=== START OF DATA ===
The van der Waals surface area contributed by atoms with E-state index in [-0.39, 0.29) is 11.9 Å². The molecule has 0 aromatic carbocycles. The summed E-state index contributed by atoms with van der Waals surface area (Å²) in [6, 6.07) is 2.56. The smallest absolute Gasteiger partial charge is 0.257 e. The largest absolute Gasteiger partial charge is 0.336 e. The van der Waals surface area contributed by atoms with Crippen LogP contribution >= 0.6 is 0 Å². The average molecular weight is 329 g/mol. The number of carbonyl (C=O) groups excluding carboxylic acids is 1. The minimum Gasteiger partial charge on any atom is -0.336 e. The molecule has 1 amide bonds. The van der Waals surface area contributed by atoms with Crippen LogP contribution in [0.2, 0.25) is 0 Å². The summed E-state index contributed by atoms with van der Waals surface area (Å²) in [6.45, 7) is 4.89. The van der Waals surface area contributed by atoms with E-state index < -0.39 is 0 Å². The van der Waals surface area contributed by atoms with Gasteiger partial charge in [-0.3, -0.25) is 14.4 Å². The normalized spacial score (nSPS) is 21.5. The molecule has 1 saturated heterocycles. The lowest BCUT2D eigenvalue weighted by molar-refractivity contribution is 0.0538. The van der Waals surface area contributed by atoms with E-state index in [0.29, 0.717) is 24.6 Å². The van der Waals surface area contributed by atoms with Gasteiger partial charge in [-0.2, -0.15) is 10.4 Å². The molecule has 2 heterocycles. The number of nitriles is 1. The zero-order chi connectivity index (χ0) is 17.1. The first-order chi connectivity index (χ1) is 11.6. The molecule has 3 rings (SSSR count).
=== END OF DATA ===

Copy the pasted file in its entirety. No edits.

The van der Waals surface area contributed by atoms with E-state index in [-0.39, 0.29) is 11.9 Å². The molecule has 0 aromatic carbocycles. The summed E-state index contributed by atoms with van der Waals surface area (Å²) in [6, 6.07) is 2.56. The smallest absolute Gasteiger partial charge is 0.257 e. The largest absolute Gasteiger partial charge is 0.336 e. The van der Waals surface area contributed by atoms with Crippen LogP contribution >= 0.6 is 0 Å². The average molecular weight is 329 g/mol. The number of carbonyl (C=O) groups excluding carboxylic acids is 1. The minimum Gasteiger partial charge on any atom is -0.336 e. The molecule has 1 amide bonds. The van der Waals surface area contributed by atoms with Crippen LogP contribution in [0.2, 0.25) is 0 Å². The summed E-state index contributed by atoms with van der Waals surface area (Å²) in [6.45, 7) is 4.89. The van der Waals surface area contributed by atoms with E-state index < -0.39 is 0 Å². The van der Waals surface area contributed by atoms with Gasteiger partial charge in [-0.3, -0.25) is 14.4 Å². The normalized spacial score (nSPS) is 21.5. The molecule has 1 saturated heterocycles. The lowest BCUT2D eigenvalue weighted by molar-refractivity contribution is 0.0538. The van der Waals surface area contributed by atoms with E-state index in [0.29, 0.717) is 24.6 Å². The van der Waals surface area contributed by atoms with Gasteiger partial charge in [-0.2, -0.15) is 10.4 Å². The molecule has 2 heterocycles. The number of nitriles is 1. The zero-order chi connectivity index (χ0) is 17.1. The first-order chi connectivity index (χ1) is 11.6. The molecule has 3 rings (SSSR count).